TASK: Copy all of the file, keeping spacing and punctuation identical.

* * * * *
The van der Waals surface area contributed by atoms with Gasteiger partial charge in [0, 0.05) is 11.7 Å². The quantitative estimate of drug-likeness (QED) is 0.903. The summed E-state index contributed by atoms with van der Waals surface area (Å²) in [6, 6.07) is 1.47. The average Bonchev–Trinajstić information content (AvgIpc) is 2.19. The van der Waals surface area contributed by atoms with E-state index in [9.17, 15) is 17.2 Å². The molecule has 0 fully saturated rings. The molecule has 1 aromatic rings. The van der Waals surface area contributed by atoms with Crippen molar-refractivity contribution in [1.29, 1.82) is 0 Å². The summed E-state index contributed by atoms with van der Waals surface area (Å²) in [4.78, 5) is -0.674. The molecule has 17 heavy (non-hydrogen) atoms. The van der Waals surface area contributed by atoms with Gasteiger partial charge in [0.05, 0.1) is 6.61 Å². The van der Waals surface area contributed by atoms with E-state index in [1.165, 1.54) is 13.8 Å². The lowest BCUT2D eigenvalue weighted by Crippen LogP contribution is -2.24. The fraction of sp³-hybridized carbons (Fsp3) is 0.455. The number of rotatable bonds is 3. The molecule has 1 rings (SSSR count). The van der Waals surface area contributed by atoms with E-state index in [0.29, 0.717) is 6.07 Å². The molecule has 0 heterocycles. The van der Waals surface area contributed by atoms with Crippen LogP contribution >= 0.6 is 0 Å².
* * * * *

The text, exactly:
The van der Waals surface area contributed by atoms with Gasteiger partial charge in [0, 0.05) is 11.7 Å². The quantitative estimate of drug-likeness (QED) is 0.903. The summed E-state index contributed by atoms with van der Waals surface area (Å²) in [6, 6.07) is 1.47. The average Bonchev–Trinajstić information content (AvgIpc) is 2.19. The van der Waals surface area contributed by atoms with E-state index in [9.17, 15) is 17.2 Å². The molecule has 0 fully saturated rings. The molecule has 1 aromatic rings. The van der Waals surface area contributed by atoms with Crippen molar-refractivity contribution in [1.29, 1.82) is 0 Å². The summed E-state index contributed by atoms with van der Waals surface area (Å²) in [4.78, 5) is -0.674. The molecule has 17 heavy (non-hydrogen) atoms. The van der Waals surface area contributed by atoms with Gasteiger partial charge in [0.05, 0.1) is 6.61 Å². The van der Waals surface area contributed by atoms with E-state index in [1.165, 1.54) is 13.8 Å². The lowest BCUT2D eigenvalue weighted by Crippen LogP contribution is -2.24. The fraction of sp³-hybridized carbons (Fsp3) is 0.455. The number of rotatable bonds is 3. The molecule has 1 rings (SSSR count). The van der Waals surface area contributed by atoms with E-state index in [0.29, 0.717) is 6.07 Å². The molecule has 0 heterocycles. The van der Waals surface area contributed by atoms with Crippen LogP contribution >= 0.6 is 0 Å².